Transverse section of leaf blade, physiology. C3; XyMS+. Mesophyll with non-radiate chlorenchyma; traversed by columns of colourless mesophyll cells, or not traversed by colourless columns; with arm cells, or without arm cells; without fusoids. Leaf blade with distinct, prominent adaxial ribs; with the ribs more or less constant in size. Midrib conspicuous, or not readily distinguishable; with one bundle only, or having complex vascularization (rarely); with colourless mesophyll adaxially (rarely), or without colourless mesophyll adaxially. Bulliforms present in discrete, regular adaxial groups (in the furrows); in simple fans (L. hexandra), or associated with colourless mesophyll cells to form deeply-penetrating fans (L. oryzoides). All the vascular bundles accompanied by sclerenchyma. Combined sclerenchyma girders present; forming ‘figures’. Sclerenchyma all associated with vascular bundles.

Culm anatomy. Culm internode bundles in one or two rings.

Phytochemistry. Leaves without flavonoid sulphates (1 species).

Cytology. Chromosome base number, x = 12. 2n = 24, 48, and 60. 2, 4, and 5 ploid. Chromosomes ‘small’.

Classification. Watson & Dallwitz (1994): Bambusoideae; Oryzodae; Oryzeae. Soreng et al. (2015): Oryzoideae; Oryzeae; Oryzinae. 18 species.

Distribution, phytogeography, ecology. Tropical and warm temperate.

Commonly adventive. Helophytic; shade species and species of open habitats.

Economic aspects. Significant weed species: L. hexandra (in rice), L. oryzoides. Important native pasture species: L. hexandra.

Rusts and smuts. Rusts — Puccinia. Taxonomically wide-ranging species: Puccinia graminis, Puccinia striiformis, and Puccinia recondita. Smuts from Tilletiaceae and from Ustilaginaceae. Tilletiaceae — Tilletia. Ustilaginaceae — Sorosporium, Tolyposporium, and Ustilago.

References, etc. Leaf anatomical: Metcalfe 1960; this project.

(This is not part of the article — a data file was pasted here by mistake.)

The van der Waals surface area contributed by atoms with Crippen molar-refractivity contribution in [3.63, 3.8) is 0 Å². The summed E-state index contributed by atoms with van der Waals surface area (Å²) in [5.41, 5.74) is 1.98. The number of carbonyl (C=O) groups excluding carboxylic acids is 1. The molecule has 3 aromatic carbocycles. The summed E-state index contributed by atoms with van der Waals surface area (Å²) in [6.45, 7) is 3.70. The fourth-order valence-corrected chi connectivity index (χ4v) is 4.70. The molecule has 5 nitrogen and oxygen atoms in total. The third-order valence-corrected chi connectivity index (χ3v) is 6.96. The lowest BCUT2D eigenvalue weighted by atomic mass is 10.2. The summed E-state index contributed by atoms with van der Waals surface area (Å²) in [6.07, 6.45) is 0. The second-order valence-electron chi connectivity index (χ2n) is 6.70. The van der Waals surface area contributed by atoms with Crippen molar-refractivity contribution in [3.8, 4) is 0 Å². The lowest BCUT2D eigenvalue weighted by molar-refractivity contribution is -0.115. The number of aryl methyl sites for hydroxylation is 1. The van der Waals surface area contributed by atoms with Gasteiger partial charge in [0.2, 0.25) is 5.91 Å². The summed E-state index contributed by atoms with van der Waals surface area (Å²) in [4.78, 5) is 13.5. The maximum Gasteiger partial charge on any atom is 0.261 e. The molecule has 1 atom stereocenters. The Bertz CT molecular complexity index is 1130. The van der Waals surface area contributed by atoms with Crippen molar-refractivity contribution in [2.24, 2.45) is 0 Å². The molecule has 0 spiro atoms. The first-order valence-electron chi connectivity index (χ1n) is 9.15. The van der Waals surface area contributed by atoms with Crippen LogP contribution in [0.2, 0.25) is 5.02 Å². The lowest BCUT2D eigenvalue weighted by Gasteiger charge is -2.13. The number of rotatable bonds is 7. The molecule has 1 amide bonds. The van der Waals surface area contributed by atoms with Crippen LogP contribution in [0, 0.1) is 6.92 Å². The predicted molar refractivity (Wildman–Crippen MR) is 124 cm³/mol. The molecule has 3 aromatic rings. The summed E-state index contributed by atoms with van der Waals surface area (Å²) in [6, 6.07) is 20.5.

Illustrations. • L. oryzoides, general aspect: Eng. Bot. (1872). • General aspect (L. hexandra): Gibbs Russell et al., 1990. • Inflorescence detail (L. hexandra). • L. hexandra, abaxial epidermis of leaf blade: this project. • L. hexandra, abaxial epidermis of leaf blade: this project. • L. hexandra, abaxial epidermis of leaf blade, detailing silica bodies: this project


We advise against extracting comparative information from the descriptions. This is much more easily achieved using the DELTA data files or the interactive key, which allows access to the character list, illustrations, full and partial descriptions, diagnostic descriptions, differences and similarities between taxa, lists of taxa exhibiting or lacking specified attributes, distributions of character states within any set of taxa, geographical distribution, and classifications. See also Guidelines for using data taken from Web publications.


Cite this publication as: ‘Watson, L., Macfarlane, T.D., and Dallwitz, M.J. 1992 onwards. The grass genera of the world: descriptions, illustrations, identification, and information retrieval; including synonyms, morphology, anatomy, physiology, phytochemistry, cytology, classification, pathogens, world and local distribution, and references. Version: 13th November 2017. delta-intkey.com/grass’.